Wednesday, July 29, 2009

The Wondrous Work We Do...

REVISION re⋅vi⋅sion  
1. the act or work of revising.
2. a process of revising.
3. a revised form or version, as of a book.

Origin: 1605–15; <>revise ) + -iōn- -ion

Related forms:
re⋅vi⋅sion⋅al, re⋅vi⋅sion⋅ar⋅y, adjective

Synonyms:1. alteration, correction, emendation. Unabridged Based on the Random House Dictionary, © Random House, Inc. 2009.

Revision, or re-vision, to re-see something, to re-learn, to find another way to say or say it more clearly, clarification, clarity. This is the work that poets (all writers!) do. This has been my only work for the past few weeks. This morning, my work is finding the best word to suit a particular phrase in a line. One early search went like this:

  • Find a word to replace "unravels" (because this word is used at a pivotal point in another poem in the manuscript and that annoys me tremendously, especially when there are so many other--perhaps more fitting--words to be used)
  • Go to the Dictionary/Thesaurus
  • Look up "unravel" and look up the noun it became an adjective/verb for in the poem
  • Decide "unravels" works but there are other alternatives
  • List other alternatives: unwind, loosen, untwine, untwist, shake loose, come undone, free, unfold, uncoil, unfurl, untie, slacken, lax, withy-cragged (okay, that one made the list just because it tickled me...)
  • Narrow the list, then try each suitable alternative in the poem
  • Read the poem aloud twice using each word
  • Listen for assonance
  • Listen for discordance
  • Listen for rhythm and internal rhyme
  • Listen for meaning
  • Listen for meaning
  • Read for meaning
  • Listen for rhythm and meaning again
  • Think about layering and denotative/connotative meanings of each word (i.e. "untwist" works because the noun literally untwists but it sounds playful and the line highlights a rough action taking place, therefore, "untwist" works sonically and denotatively but not connotatively, so it's out of the running to be the replacement word...)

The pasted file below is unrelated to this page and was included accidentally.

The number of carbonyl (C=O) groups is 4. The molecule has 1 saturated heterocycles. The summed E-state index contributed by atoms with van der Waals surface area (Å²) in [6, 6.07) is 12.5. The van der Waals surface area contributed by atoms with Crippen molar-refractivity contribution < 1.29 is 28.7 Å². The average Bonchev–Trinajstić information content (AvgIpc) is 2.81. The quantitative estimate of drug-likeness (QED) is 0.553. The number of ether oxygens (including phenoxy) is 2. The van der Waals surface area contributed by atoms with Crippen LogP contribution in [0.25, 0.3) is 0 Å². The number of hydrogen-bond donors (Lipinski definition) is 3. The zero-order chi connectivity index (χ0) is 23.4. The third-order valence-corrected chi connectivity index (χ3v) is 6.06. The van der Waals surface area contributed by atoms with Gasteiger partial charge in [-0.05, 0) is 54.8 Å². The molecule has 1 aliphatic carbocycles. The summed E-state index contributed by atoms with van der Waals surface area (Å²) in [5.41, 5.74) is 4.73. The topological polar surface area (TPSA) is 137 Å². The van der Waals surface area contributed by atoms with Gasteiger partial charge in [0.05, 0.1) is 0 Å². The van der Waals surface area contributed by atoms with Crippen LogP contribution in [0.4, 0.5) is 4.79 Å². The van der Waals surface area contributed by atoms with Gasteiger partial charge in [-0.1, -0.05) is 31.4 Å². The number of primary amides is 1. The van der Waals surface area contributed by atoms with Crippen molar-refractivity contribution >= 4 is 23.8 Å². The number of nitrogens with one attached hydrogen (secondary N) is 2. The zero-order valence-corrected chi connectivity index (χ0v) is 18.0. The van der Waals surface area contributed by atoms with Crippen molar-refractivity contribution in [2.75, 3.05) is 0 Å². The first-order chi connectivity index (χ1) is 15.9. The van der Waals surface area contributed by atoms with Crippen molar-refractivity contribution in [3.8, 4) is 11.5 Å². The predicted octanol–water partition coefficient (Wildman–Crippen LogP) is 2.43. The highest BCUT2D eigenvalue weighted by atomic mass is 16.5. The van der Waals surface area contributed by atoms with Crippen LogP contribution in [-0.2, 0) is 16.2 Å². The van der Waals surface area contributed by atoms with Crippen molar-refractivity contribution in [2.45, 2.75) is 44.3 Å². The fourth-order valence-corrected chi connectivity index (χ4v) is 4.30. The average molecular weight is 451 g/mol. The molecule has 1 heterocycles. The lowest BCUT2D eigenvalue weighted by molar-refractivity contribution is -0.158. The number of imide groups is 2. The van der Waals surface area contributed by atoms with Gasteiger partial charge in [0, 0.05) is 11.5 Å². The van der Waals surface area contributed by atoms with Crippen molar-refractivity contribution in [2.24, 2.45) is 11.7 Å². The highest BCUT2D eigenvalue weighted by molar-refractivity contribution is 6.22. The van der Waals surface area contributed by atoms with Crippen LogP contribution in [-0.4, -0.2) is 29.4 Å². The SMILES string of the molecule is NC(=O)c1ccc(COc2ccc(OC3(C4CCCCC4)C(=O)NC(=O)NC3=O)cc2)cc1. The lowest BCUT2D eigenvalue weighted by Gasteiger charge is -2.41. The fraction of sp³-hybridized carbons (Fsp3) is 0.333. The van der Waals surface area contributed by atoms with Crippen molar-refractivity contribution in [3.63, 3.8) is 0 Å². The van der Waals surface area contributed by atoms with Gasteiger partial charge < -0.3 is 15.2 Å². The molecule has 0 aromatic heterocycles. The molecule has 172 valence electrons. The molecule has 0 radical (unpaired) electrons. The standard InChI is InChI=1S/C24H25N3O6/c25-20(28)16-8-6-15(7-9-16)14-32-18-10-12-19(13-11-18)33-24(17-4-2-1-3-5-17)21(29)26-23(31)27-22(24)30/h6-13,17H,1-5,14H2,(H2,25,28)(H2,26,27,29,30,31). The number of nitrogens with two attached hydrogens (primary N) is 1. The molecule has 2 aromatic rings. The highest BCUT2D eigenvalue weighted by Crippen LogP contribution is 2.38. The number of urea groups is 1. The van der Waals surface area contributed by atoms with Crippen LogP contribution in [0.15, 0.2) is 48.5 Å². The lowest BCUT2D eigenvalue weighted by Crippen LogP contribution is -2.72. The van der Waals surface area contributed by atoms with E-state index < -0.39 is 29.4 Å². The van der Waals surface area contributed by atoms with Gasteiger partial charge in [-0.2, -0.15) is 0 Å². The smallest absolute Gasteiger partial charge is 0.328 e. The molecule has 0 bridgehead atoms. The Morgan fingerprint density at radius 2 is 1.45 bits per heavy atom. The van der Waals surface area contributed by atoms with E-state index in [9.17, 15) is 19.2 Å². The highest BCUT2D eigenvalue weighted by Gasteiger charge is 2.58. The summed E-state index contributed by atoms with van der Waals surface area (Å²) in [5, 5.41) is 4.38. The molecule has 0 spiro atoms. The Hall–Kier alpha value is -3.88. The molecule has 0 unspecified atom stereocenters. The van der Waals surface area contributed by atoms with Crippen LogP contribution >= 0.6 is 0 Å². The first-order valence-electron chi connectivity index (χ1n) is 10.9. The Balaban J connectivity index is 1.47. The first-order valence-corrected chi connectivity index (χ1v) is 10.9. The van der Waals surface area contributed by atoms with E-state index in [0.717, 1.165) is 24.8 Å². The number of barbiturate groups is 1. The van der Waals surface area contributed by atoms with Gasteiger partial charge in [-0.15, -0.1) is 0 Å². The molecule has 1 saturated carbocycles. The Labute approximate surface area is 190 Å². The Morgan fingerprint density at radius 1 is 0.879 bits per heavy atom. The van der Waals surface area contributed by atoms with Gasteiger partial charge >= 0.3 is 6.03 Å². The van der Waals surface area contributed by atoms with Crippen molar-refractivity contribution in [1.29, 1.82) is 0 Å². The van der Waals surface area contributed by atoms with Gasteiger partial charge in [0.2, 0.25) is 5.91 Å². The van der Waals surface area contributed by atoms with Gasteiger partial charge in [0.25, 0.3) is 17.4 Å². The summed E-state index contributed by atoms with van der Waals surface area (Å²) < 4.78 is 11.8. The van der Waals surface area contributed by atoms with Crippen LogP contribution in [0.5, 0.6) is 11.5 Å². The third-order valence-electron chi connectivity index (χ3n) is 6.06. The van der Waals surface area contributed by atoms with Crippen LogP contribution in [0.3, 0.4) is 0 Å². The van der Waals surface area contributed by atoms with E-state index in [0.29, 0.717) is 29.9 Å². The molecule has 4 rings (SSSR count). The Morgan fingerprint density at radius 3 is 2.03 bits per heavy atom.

• Work with the three words that make the cut (loosen, unwind, untwine)
  • Shuffle the iPod (selections from Erykah Badu's Worldwide Underground have served me nicely thus far, now it's on to Fall Out Boy)
  • Start the search process again using only the three words that made the cut

So clearly the revision process for one word, in one line that makes up one phrase, in one couplet of one poem, can take hours, days, weeks. This is the work we do. There is nothing lazy, haphazard or accidental about decent writing. Oh and did I mention all of this work is going into a poem that has already been published and that I considered "finished" nine months ago? This is the work we do: laborious, tedious, fierce, exacting, hard work. We hunt for clarity, every day, over and over again.

Here's the lesson: the next time you read a great article, stand in awe of a pristine poem or get your hands on a real page-turner, imagine how much hard work went into the piece,then do the author a solid and spread the word about its beauty.

Wednesday, July 8, 2009

Another Part of Me...

Can it be I stayed away too long?...Every impulse is an MJ song these days. It has been a long month with much excitement and travel, but it all comes back to what's now missing. I was on staff at Cave Canem when we got the news of Michael's passing and, though I missed being home with my parents--the folks who bought me all three of my Michael Jackson dolls, my red walkman, and my multiple Thriller tapes--there was no other place I would have wanted to be. The hardcore crew loaded up in cars and found a bar with CNN and some serious karaoke and sang ourselves into the night. When it was time to head back (since people still had those Off the Wall-inspired poems to write...), we lit up the campus with music and danced (and wrote!) until dawn.